viernes, 20 de agosto de 2010

More drug price cuts in Greece

Greece has announced that the price of certain drugs are to be reduced 10.41% and that it is drawing up a second list of medicines which will no longer be eligible for reimbursement.
The 10.41% retail price cuts announced by the economics ministry will be for a range of drugs used in the treatment of serious diseases, licensed for hospital use or prescribing by specialists only, and provisions will be put in place to enable patients to obtain them from pharmacies. The drugs involved have not been identified, but analysts at IHS Global Insight suggest that they will include biotechnology drugs used in the treatment of cancer, and possibly some orphan products. What is certain, they add, is that products whose prices are now to be cut will not be those which were included in the average 27% across-the-board price cut introduced by the government on a temporary basis in May.
Meantime, the national organisation for medicines (EOF) is preparing a second “negative” list of drugs that will no longer be entitled to reimbursement. 842 products will be on the list, including many for which over-the-counter (OTC) versions are already available, such as vitamin supplements, laxatives, antacids and obesity treatments, but the newspaper Naftemporiki reports that it will also include drugs which are generally prescription-only, such as some non-steroidal anti-inflammatory drugs (NSAIDs), and treatments for erectile dysfunction, attention deficit hyperactivity disorder (ADHD) and smoking cessation.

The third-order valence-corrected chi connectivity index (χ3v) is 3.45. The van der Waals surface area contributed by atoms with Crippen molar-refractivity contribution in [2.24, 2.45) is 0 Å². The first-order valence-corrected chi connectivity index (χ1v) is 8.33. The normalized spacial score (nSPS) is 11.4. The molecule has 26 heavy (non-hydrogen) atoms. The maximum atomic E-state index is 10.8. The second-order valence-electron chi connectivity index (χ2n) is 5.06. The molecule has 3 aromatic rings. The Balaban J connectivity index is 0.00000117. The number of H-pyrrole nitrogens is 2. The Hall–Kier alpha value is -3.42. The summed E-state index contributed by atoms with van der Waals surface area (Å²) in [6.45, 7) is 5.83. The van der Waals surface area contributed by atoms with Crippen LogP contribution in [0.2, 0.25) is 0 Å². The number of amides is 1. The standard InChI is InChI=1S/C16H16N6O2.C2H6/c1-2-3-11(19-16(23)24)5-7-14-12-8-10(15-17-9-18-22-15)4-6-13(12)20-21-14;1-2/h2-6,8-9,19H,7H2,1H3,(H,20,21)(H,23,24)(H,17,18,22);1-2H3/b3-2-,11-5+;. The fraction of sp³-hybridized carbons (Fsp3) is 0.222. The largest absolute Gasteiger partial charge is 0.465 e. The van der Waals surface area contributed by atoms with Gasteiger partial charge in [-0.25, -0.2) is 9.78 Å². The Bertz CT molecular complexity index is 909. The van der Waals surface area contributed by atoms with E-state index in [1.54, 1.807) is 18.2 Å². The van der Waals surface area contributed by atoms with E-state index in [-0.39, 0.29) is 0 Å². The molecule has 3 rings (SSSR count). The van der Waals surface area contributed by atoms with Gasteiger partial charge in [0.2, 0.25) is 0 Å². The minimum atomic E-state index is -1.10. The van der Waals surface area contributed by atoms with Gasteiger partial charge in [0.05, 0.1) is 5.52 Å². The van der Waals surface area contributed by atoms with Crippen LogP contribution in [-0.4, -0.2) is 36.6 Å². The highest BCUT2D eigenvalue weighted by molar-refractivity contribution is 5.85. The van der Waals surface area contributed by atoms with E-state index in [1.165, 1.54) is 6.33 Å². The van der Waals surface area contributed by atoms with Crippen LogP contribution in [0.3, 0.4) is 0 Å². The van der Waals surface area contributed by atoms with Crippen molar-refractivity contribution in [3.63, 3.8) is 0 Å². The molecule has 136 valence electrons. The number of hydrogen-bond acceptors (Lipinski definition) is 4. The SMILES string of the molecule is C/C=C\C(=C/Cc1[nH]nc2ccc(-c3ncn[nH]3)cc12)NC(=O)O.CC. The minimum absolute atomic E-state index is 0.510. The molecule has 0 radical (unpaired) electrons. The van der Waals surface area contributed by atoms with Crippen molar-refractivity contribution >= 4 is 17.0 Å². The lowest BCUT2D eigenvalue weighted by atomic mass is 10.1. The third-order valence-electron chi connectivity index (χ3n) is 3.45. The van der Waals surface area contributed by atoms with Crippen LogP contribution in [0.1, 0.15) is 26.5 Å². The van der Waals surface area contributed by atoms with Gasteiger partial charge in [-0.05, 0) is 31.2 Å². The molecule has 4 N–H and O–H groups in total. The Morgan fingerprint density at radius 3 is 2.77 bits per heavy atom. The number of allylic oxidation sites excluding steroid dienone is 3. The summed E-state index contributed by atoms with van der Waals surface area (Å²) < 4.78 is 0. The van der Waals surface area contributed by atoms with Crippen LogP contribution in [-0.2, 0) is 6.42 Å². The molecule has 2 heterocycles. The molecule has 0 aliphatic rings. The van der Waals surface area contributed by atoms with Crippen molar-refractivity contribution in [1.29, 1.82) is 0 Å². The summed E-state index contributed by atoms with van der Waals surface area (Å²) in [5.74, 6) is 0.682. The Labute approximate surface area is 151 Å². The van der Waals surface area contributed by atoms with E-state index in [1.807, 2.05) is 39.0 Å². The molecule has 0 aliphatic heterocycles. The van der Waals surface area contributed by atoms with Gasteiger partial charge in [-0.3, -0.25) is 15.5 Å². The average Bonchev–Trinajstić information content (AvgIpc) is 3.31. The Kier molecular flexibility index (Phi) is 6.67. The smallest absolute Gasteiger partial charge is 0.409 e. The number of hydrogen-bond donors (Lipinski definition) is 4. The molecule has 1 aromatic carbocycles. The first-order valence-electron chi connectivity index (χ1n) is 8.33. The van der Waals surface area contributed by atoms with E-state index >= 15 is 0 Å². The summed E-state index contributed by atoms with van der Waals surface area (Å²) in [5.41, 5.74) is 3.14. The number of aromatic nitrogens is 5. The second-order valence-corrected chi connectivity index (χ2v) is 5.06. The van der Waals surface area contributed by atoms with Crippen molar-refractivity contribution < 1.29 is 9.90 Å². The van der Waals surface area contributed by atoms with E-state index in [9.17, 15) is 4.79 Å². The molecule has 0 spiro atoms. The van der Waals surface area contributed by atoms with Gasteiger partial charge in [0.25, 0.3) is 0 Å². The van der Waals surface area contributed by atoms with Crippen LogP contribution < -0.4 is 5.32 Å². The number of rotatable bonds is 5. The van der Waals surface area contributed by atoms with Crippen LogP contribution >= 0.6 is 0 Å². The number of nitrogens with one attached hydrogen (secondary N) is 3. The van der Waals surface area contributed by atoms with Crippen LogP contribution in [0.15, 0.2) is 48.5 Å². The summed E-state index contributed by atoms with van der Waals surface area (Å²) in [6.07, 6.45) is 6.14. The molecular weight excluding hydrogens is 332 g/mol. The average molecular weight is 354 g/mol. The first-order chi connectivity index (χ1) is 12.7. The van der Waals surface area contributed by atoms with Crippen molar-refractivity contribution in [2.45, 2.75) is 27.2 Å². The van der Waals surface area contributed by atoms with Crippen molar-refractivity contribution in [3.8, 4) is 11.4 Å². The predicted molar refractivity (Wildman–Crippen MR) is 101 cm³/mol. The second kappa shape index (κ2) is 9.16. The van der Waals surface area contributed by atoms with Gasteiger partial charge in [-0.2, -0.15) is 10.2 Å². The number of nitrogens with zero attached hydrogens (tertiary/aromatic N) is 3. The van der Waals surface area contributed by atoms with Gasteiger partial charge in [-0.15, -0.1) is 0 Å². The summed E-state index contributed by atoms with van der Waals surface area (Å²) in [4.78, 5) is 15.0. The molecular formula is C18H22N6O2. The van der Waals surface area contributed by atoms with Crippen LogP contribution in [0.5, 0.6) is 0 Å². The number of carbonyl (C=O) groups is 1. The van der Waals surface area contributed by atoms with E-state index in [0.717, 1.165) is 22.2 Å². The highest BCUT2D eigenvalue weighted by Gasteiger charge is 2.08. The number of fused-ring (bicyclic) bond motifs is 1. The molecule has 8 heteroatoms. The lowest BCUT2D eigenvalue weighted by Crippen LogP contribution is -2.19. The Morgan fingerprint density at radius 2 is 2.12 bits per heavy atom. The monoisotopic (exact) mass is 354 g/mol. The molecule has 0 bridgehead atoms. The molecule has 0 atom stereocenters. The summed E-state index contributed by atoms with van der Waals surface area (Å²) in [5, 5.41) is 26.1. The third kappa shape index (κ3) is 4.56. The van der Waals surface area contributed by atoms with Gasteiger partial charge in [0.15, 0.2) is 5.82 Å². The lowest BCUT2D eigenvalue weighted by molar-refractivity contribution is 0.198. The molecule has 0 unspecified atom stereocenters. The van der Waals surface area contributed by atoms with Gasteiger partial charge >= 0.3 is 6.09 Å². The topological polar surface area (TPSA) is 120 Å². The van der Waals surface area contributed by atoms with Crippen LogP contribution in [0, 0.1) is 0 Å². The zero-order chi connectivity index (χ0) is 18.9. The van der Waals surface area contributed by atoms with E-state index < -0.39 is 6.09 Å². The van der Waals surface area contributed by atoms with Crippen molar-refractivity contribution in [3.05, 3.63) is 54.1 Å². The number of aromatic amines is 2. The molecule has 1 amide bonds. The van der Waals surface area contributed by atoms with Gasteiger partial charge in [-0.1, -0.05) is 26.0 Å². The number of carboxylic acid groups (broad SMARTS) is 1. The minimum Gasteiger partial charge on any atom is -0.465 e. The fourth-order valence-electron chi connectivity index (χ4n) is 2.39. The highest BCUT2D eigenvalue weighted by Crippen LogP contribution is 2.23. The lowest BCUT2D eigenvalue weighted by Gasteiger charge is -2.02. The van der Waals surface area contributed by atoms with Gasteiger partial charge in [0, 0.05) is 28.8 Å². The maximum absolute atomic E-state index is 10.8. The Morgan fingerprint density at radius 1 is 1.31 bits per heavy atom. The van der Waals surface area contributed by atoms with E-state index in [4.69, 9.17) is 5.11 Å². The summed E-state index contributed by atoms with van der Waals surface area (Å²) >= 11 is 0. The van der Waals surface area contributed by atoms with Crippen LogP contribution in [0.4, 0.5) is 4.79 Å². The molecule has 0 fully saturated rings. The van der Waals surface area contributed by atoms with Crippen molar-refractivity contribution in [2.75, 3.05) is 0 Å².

Naftemporiki also reports that the introduction of the first negative list, in May, has resulted in a significant decline in sales of many of the 253 drugs for which reimbursement was withdrawn. This could indicate that some patients are no longer accessing essential drugs, which may lead to manufacturers cutting their prices to ensure that they can still afford the treatments they need after they are no longer reimbursed, it says.

In other news, it is reported that the repricing of around 12,000 drugs, based on the average of the three lowest-priced countries in the European Union (EU), has being delayed, but the new prices are expected to be implemented on September 1. They will replace May’s average 27% temporary cuts.


**Published in Pharma Times

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